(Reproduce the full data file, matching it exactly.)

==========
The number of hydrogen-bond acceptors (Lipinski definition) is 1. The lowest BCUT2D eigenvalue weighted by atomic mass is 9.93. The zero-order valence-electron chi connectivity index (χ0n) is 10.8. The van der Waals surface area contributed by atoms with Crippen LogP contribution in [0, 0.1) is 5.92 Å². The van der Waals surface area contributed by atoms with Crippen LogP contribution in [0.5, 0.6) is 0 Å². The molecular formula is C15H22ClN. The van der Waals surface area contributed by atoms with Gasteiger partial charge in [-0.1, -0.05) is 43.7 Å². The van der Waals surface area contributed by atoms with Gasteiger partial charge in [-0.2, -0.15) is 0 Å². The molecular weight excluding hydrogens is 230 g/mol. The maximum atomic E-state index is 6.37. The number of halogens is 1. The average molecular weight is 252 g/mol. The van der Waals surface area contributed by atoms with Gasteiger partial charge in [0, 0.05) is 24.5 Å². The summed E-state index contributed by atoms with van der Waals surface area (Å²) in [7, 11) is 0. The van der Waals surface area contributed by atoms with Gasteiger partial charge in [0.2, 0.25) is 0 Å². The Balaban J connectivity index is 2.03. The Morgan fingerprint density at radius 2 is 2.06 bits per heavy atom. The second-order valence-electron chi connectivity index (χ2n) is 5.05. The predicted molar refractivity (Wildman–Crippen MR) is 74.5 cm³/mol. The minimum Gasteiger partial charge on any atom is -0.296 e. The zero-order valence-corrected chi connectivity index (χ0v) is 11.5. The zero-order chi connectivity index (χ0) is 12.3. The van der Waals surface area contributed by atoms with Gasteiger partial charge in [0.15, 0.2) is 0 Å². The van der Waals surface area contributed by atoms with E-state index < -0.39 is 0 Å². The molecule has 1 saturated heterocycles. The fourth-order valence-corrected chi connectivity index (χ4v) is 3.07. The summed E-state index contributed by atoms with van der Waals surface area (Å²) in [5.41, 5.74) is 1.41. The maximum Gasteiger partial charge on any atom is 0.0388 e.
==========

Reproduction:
The number of hydrogen-bond acceptors (Lipinski definition) is 1. The lowest BCUT2D eigenvalue weighted by atomic mass is 9.93. The zero-order valence-electron chi connectivity index (χ0n) is 10.8. The van der Waals surface area contributed by atoms with Crippen LogP contribution in [0, 0.1) is 5.92 Å². The van der Waals surface area contributed by atoms with Crippen LogP contribution in [0.5, 0.6) is 0 Å². The molecular formula is C15H22ClN. The van der Waals surface area contributed by atoms with Gasteiger partial charge in [-0.1, -0.05) is 43.7 Å². The van der Waals surface area contributed by atoms with Gasteiger partial charge in [-0.2, -0.15) is 0 Å². The molecular weight excluding hydrogens is 230 g/mol. The maximum atomic E-state index is 6.37. The number of halogens is 1. The average molecular weight is 252 g/mol. The van der Waals surface area contributed by atoms with Gasteiger partial charge in [0, 0.05) is 24.5 Å². The summed E-state index contributed by atoms with van der Waals surface area (Å²) in [7, 11) is 0. The van der Waals surface area contributed by atoms with Gasteiger partial charge in [0.2, 0.25) is 0 Å². The Balaban J connectivity index is 2.03. The Morgan fingerprint density at radius 2 is 2.06 bits per heavy atom. The second-order valence-electron chi connectivity index (χ2n) is 5.05. The predicted molar refractivity (Wildman–Crippen MR) is 74.5 cm³/mol. The minimum Gasteiger partial charge on any atom is -0.296 e. The zero-order valence-corrected chi connectivity index (χ0v) is 11.5. The zero-order chi connectivity index (χ0) is 12.3. The van der Waals surface area contributed by atoms with Gasteiger partial charge in [0.15, 0.2) is 0 Å². The van der Waals surface area contributed by atoms with E-state index < -0.39 is 0 Å². The molecule has 1 saturated heterocycles. The fourth-order valence-corrected chi connectivity index (χ4v) is 3.07. The summed E-state index contributed by atoms with van der Waals surface area (Å²) in [5.41, 5.74) is 1.41. The maximum Gasteiger partial charge on any atom is 0.0388 e.